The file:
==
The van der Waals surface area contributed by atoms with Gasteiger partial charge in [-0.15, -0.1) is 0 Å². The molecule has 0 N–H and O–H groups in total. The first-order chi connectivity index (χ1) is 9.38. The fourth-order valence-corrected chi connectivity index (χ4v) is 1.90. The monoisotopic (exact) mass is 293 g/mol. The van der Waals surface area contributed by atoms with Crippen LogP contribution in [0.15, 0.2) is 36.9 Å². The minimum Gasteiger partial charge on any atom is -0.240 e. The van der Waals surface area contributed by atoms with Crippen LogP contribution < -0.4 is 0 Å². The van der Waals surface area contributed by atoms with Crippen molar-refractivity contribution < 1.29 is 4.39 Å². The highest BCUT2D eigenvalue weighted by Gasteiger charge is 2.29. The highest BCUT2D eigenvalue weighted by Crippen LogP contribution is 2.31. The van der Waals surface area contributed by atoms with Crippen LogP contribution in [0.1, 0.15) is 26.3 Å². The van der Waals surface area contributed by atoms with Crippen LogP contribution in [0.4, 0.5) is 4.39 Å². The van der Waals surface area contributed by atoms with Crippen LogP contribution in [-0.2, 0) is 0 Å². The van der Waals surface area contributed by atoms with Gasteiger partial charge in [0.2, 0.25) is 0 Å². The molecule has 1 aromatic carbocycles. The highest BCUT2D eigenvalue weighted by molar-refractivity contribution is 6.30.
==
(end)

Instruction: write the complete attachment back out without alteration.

The van der Waals surface area contributed by atoms with Gasteiger partial charge in [-0.15, -0.1) is 0 Å². The molecule has 0 N–H and O–H groups in total. The first-order chi connectivity index (χ1) is 9.38. The fourth-order valence-corrected chi connectivity index (χ4v) is 1.90. The monoisotopic (exact) mass is 293 g/mol. The van der Waals surface area contributed by atoms with Crippen LogP contribution in [0.15, 0.2) is 36.9 Å². The minimum Gasteiger partial charge on any atom is -0.240 e. The van der Waals surface area contributed by atoms with Crippen LogP contribution < -0.4 is 0 Å². The van der Waals surface area contributed by atoms with Crippen molar-refractivity contribution < 1.29 is 4.39 Å². The highest BCUT2D eigenvalue weighted by Gasteiger charge is 2.29. The highest BCUT2D eigenvalue weighted by Crippen LogP contribution is 2.31. The van der Waals surface area contributed by atoms with Crippen LogP contribution in [0.1, 0.15) is 26.3 Å². The van der Waals surface area contributed by atoms with Crippen LogP contribution in [0.4, 0.5) is 4.39 Å². The van der Waals surface area contributed by atoms with Crippen LogP contribution in [-0.2, 0) is 0 Å². The van der Waals surface area contributed by atoms with Gasteiger partial charge in [0.2, 0.25) is 0 Å². The molecule has 1 aromatic carbocycles. The highest BCUT2D eigenvalue weighted by molar-refractivity contribution is 6.30.